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IRA draw and return in 60 days

Q: I took a distribution from my IRA to fund a short-term cash need and plan to return the funds within 60 days to avoid any tax or penalty. My first question is whether I have to return the funds to the same IRA that I withdrew from. I have three separate IRAs with different firms and different investment objectives and I would like to put the funds back into a different fund. My second question is exactly how they measure the 60-day period. If the 60th day is a holiday or weekend is it extended into the next regular business day?Jim Hamill

You will be able to roll the funds back into any IRA. The IRA custodian has to report the transaction on a Form 5498. This form lets the IRS know about the contribution that you are classifying as a rollover.

The 60-day period begins the day after the IRA distribution was received. So the day of receipt of the funds is Day Zero and the first day thereafter is Day One.

As an example, if the distribution is received August 13, that is day zero. August 31 is day 18, September 30 is day 48, and Oct. 12, which is a Saturday, is Day 60. The last day to complete the rollover is October 12 because there is no extension when the date falls on a weekend (or a holiday).

Q: Is there still a tax credit available for adoption expenses for a 2019 adoption? If so do you know how much it is and how it is claimed?

Yes there is still an adoption credit available. It can be as large as $14,080 in 2019 and IRS Form 8839 is used to claim the credit.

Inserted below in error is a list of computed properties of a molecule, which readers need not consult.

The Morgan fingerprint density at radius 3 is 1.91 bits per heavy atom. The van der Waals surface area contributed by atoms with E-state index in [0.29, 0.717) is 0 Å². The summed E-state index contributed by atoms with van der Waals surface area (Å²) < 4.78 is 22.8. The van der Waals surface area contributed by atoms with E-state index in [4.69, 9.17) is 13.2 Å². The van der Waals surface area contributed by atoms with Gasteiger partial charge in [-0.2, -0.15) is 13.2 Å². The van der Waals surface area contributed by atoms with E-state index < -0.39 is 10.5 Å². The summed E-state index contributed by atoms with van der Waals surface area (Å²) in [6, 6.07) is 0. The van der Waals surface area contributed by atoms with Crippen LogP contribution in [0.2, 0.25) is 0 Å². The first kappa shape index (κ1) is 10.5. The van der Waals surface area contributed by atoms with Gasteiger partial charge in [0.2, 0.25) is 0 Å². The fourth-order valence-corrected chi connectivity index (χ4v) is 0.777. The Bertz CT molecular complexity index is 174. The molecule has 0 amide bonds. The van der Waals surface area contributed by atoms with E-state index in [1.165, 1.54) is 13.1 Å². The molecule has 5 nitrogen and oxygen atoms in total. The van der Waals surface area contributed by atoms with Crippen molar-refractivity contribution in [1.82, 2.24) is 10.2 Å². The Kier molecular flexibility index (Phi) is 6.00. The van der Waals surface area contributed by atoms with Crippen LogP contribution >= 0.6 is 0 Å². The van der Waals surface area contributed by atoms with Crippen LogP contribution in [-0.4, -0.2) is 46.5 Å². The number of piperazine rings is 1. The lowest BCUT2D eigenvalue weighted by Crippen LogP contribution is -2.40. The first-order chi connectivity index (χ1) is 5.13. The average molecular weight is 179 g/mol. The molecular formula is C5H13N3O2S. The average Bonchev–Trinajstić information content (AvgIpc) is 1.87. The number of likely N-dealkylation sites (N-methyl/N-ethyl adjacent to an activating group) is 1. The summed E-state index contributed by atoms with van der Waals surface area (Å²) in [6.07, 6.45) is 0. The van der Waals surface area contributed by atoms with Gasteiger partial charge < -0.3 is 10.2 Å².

The rules can be fairly complicated so I suggest that you take a look at the form to see what information is asked for. The instructions to this form should help you to understand the requirements.

You did not indicate your income level – the credit is unavailable if your income is $251,160 or above. If income is $211,160 or below there is no reduction in the credit.

You also did not indicate what type of adoption this is — the rules are different for an adoption of a special needs child. The IRS form and its instructions can help you understand these rules.

Q: I want to gift $15,000 to my daughter by the end of the year. One thing I have not seen discussed anywhere is giving stock that has increased in value. It seems to me that there is a potential tax savings if the child will pay no capital gains tax. I have a stock mutual fund that has increased in value. If I gave my daughter units valued at $15,000, which I paid $5,000 for, couldn’t I gift this to her and she would be able to sell with no tax due?

If I follow the idea and your daughter’s tax situation then I agree with you. The gift will not be a taxable disposition of the fund units. Your daughter will acquire your “tax basis” of $5,000 in the units. She will also have your holding period in the units.

If your daughter then sells the units, she will have a capital gain of $10,000 (assuming a $15,000 sales price). I assume that you held the units for more than a year, which will cause your daughter’s capital gain to be classified as long term.

Long-term capital gains can be taxed at a zero rate for a single taxpayer with $39,375 or less of taxable income (including the capital gain). If that is your daughter’s tax situation then she will be able to sell and incur no capital gains tax.

So I like your idea. You are probably correct in stating that the tax benefit of gifting appreciated long-term capital gain property should be discussed more than it is.

Your idea also works when appreciated long-term capital gain property is gifted to a charitable organization. The charity can sell and pay no tax and the donor can deduct the fair market value. Your daughter’s tax situation (zero capital gains tax) may make her like a tax-exempt charity.

James R. Hamill is the Director of Tax Practice at Reynolds, Hix & Co. in Albuquerque. He can be reached at